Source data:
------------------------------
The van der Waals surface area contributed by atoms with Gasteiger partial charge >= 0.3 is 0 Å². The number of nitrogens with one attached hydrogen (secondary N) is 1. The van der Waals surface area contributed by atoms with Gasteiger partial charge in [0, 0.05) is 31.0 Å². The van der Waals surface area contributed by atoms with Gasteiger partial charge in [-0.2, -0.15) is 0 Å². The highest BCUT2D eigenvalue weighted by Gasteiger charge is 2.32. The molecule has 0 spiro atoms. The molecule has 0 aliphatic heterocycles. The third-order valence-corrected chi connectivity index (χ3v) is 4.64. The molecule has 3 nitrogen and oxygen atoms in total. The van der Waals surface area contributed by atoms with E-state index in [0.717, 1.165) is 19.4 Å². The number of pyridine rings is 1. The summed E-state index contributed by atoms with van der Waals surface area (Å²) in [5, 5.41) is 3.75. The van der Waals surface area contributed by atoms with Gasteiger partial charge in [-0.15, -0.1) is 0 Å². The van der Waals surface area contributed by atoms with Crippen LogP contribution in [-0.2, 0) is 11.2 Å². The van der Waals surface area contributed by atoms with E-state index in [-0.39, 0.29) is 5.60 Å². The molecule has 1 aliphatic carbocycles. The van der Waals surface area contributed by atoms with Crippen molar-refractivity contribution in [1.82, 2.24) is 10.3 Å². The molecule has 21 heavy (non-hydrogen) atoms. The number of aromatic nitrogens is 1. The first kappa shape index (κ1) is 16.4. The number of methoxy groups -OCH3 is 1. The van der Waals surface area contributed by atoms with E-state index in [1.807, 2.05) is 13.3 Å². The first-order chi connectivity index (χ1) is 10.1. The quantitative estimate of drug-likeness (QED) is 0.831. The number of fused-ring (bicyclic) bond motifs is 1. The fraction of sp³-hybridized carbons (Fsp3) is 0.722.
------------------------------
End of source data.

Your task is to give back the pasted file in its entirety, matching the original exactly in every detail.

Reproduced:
The van der Waals surface area contributed by atoms with Gasteiger partial charge >= 0.3 is 0 Å². The number of nitrogens with one attached hydrogen (secondary N) is 1. The van der Waals surface area contributed by atoms with Gasteiger partial charge in [0, 0.05) is 31.0 Å². The van der Waals surface area contributed by atoms with Gasteiger partial charge in [-0.2, -0.15) is 0 Å². The highest BCUT2D eigenvalue weighted by Gasteiger charge is 2.32. The molecule has 0 spiro atoms. The molecule has 0 aliphatic heterocycles. The third-order valence-corrected chi connectivity index (χ3v) is 4.64. The molecule has 3 nitrogen and oxygen atoms in total. The van der Waals surface area contributed by atoms with E-state index in [0.717, 1.165) is 19.4 Å². The number of pyridine rings is 1. The summed E-state index contributed by atoms with van der Waals surface area (Å²) in [5, 5.41) is 3.75. The van der Waals surface area contributed by atoms with Gasteiger partial charge in [-0.15, -0.1) is 0 Å². The van der Waals surface area contributed by atoms with Crippen LogP contribution in [-0.2, 0) is 11.2 Å². The van der Waals surface area contributed by atoms with E-state index in [-0.39, 0.29) is 5.60 Å². The molecule has 1 aliphatic carbocycles. The van der Waals surface area contributed by atoms with Crippen molar-refractivity contribution in [1.82, 2.24) is 10.3 Å². The molecule has 21 heavy (non-hydrogen) atoms. The number of aromatic nitrogens is 1. The first kappa shape index (κ1) is 16.4. The number of methoxy groups -OCH3 is 1. The van der Waals surface area contributed by atoms with E-state index in [1.807, 2.05) is 13.3 Å². The first-order chi connectivity index (χ1) is 10.1. The quantitative estimate of drug-likeness (QED) is 0.831. The number of fused-ring (bicyclic) bond motifs is 1. The fraction of sp³-hybridized carbons (Fsp3) is 0.722.